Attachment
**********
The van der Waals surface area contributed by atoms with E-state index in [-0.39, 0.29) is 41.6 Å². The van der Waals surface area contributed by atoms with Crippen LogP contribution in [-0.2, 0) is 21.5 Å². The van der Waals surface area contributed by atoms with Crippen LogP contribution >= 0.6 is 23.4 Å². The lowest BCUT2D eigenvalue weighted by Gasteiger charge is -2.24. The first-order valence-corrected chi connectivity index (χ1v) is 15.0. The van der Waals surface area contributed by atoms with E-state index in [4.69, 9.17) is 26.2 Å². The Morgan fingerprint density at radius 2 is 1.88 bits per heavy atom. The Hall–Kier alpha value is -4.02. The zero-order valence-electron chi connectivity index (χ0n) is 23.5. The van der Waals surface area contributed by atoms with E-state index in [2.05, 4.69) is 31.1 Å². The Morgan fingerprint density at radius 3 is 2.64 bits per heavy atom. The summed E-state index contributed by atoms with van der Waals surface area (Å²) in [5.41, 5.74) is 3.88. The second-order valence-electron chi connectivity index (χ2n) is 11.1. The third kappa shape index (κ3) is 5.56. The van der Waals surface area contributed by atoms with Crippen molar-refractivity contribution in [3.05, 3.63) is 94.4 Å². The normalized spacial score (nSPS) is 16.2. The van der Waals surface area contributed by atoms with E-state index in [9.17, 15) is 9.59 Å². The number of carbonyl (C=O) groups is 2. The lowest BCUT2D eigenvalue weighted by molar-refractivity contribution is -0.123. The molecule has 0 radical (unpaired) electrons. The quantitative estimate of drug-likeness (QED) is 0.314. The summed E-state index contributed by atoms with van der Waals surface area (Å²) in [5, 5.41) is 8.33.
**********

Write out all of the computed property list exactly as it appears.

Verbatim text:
The van der Waals surface area contributed by atoms with E-state index in [-0.39, 0.29) is 41.6 Å². The van der Waals surface area contributed by atoms with Crippen LogP contribution in [-0.2, 0) is 21.5 Å². The van der Waals surface area contributed by atoms with Crippen LogP contribution >= 0.6 is 23.4 Å². The lowest BCUT2D eigenvalue weighted by Gasteiger charge is -2.24. The first-order valence-corrected chi connectivity index (χ1v) is 15.0. The van der Waals surface area contributed by atoms with E-state index in [4.69, 9.17) is 26.2 Å². The Morgan fingerprint density at radius 2 is 1.88 bits per heavy atom. The Hall–Kier alpha value is -4.02. The zero-order valence-electron chi connectivity index (χ0n) is 23.5. The van der Waals surface area contributed by atoms with E-state index in [2.05, 4.69) is 31.1 Å². The Morgan fingerprint density at radius 3 is 2.64 bits per heavy atom. The summed E-state index contributed by atoms with van der Waals surface area (Å²) in [5.41, 5.74) is 3.88. The second-order valence-electron chi connectivity index (χ2n) is 11.1. The third kappa shape index (κ3) is 5.56. The van der Waals surface area contributed by atoms with Crippen molar-refractivity contribution in [3.05, 3.63) is 94.4 Å². The normalized spacial score (nSPS) is 16.2. The van der Waals surface area contributed by atoms with E-state index in [9.17, 15) is 9.59 Å². The number of carbonyl (C=O) groups is 2. The lowest BCUT2D eigenvalue weighted by molar-refractivity contribution is -0.123. The molecule has 0 radical (unpaired) electrons. The quantitative estimate of drug-likeness (QED) is 0.314. The summed E-state index contributed by atoms with van der Waals surface area (Å²) in [5, 5.41) is 8.33.